After a business meeting a few weeks ago, I stayed around chatting with the group and noticed two people having a “conversation.” I put “conversation” in quotes because it really wasn’t a conversation at all. Although they were obviously friends and talking in a congenial manner, in reality it was two people lecturing each other.
One would pontificate on a subject, then the other would do the same. As I watched, I realized that instead of learning from each other, each person was trying to impress the other with his knowledge. So they were simply giving each other lectures back and forth. Everyone else watching realized they were just trying to promote themselves, so one by one everyone else left the room with a less than great opinion of the two.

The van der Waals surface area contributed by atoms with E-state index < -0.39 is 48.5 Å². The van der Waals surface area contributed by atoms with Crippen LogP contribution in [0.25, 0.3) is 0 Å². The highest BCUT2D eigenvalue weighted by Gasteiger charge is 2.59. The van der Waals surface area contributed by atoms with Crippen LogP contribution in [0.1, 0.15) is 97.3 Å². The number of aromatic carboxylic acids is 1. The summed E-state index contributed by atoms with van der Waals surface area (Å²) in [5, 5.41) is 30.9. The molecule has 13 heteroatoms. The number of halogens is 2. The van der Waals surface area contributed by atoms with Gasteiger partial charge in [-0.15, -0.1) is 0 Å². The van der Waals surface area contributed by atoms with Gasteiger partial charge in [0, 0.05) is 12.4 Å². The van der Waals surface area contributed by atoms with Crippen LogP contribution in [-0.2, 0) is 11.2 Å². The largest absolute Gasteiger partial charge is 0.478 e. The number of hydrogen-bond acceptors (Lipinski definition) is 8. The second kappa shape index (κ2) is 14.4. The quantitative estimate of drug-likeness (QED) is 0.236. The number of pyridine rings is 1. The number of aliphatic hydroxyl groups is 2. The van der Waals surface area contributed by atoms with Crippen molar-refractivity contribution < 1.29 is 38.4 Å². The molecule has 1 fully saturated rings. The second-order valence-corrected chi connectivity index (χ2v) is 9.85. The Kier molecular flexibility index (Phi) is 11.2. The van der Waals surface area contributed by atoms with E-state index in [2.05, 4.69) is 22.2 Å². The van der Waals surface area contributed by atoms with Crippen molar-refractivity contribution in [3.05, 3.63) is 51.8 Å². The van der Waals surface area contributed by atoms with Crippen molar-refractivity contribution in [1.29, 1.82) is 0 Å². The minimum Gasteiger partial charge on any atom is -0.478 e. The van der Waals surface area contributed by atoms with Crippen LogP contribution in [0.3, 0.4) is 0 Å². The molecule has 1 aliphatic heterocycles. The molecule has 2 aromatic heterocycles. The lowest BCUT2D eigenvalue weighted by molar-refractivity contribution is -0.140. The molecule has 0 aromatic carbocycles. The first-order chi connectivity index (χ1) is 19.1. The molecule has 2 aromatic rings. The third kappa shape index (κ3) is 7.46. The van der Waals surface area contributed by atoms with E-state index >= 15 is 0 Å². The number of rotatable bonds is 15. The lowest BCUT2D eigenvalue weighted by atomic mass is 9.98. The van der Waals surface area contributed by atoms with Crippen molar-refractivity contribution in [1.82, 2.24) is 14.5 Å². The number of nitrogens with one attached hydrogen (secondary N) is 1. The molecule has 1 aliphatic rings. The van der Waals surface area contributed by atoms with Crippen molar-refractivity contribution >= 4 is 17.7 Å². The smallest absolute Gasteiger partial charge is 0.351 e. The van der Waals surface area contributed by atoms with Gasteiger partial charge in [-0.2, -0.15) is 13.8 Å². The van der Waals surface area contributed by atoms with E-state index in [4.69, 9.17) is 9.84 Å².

The lesson? No matter how much you want to share your knowledge or let others know that you’re credible, don’t undermine that desire by self-promotion. Certainly we all want others to recognize us for our gifts and talents, but the key is to let others promote us, not to do it ourselves.
When you’re not on a stage, learn to weave your expertise into a normal conversation without it being overt or intimidating. Learn to talk without teaching. Learn to have a conversation, not a lecture.
Because when it comes to your perception by others, it will give you more credibility that you can ever create yourself.